Species distributions models in wildlife planning: agricultural policy and wildlife management in the great plains

Wildlife Society Bulletin
By: , and 

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Abstract

We know economic and social policy has implications for ecosystems at large, but the consequences for a given geographic area or specific wildlife population are more difficult to conceptualize and communicate. Species distribution models, which extrapolate species-habitat relationships across ecological scales, are capable of predicting population changes in distribution and abundance in response to management and policy, and thus, are an ideal means for facilitating proactive management within a larger policy framework. To illustrate the capabilities of species distribution modeling in scenario planning for wildlife populations, we projected an existing distribution model for ring-necked pheasants (Phasianus colchicus) onto a series of alternative future landscape scenarios for Nebraska, USA. Based on our scenarios, we qualitatively and quantitatively estimated the effects of agricultural policy decisions on pheasant populations across Nebraska, in specific management regions, and at wildlife management areas.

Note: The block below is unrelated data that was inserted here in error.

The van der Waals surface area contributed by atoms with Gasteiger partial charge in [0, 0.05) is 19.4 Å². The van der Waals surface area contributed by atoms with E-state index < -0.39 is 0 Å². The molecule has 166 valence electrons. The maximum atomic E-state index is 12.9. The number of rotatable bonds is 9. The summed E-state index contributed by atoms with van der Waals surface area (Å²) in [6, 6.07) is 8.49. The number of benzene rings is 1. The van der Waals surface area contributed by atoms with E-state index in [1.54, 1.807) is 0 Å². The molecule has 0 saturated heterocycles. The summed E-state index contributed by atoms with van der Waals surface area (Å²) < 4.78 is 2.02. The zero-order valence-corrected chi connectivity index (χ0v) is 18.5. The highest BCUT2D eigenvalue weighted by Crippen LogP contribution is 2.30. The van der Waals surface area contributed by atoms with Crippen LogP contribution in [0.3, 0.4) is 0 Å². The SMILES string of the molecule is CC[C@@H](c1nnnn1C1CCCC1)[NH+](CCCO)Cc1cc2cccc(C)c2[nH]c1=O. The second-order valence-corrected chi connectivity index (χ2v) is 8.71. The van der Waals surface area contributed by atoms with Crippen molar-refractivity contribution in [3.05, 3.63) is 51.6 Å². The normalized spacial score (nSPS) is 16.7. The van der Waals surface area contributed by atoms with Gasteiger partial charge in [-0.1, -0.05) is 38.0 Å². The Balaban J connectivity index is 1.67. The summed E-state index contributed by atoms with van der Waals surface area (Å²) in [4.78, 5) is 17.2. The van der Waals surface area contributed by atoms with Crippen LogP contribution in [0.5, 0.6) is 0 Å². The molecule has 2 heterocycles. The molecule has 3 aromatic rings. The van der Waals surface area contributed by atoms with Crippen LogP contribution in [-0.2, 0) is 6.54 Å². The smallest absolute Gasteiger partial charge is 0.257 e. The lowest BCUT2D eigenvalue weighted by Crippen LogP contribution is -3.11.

Additional publication details

Publication type Article
Publication Subtype Journal Article
Title Species distributions models in wildlife planning: agricultural policy and wildlife management in the great plains
Series title Wildlife Society Bulletin
DOI 10.1002/wsb.763
Volume 41
Issue 2
Year Published 2017
Language English
Publisher Wildlife Society
Contributing office(s) Coop Res Unit Seattle
Description 11 p.
First page 194
Last page 204
Country United States
State Nebraska